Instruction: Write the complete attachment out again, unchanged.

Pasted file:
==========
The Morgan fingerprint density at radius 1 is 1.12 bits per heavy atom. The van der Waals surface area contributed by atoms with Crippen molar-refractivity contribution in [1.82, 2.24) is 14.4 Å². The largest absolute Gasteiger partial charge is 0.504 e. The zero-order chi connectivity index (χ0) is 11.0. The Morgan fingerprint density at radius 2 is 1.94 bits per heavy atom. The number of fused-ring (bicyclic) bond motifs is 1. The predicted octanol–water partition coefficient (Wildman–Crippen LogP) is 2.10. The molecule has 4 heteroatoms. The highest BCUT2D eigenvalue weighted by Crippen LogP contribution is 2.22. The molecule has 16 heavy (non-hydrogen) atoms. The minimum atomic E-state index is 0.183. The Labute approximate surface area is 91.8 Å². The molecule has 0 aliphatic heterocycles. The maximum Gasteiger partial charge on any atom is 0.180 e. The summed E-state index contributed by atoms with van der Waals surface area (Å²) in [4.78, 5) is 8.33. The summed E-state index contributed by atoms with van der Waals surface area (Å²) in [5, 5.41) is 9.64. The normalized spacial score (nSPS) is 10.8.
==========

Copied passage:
The Morgan fingerprint density at radius 1 is 1.12 bits per heavy atom. The van der Waals surface area contributed by atoms with Crippen molar-refractivity contribution in [1.82, 2.24) is 14.4 Å². The largest absolute Gasteiger partial charge is 0.504 e. The zero-order chi connectivity index (χ0) is 11.0. The Morgan fingerprint density at radius 2 is 1.94 bits per heavy atom. The number of fused-ring (bicyclic) bond motifs is 1. The predicted octanol–water partition coefficient (Wildman–Crippen LogP) is 2.10. The molecule has 4 heteroatoms. The highest BCUT2D eigenvalue weighted by Crippen LogP contribution is 2.22. The molecule has 16 heavy (non-hydrogen) atoms. The minimum atomic E-state index is 0.183. The Labute approximate surface area is 91.8 Å². The molecule has 0 aliphatic heterocycles. The maximum Gasteiger partial charge on any atom is 0.180 e. The summed E-state index contributed by atoms with van der Waals surface area (Å²) in [4.78, 5) is 8.33. The summed E-state index contributed by atoms with van der Waals surface area (Å²) in [5, 5.41) is 9.64. The normalized spacial score (nSPS) is 10.8.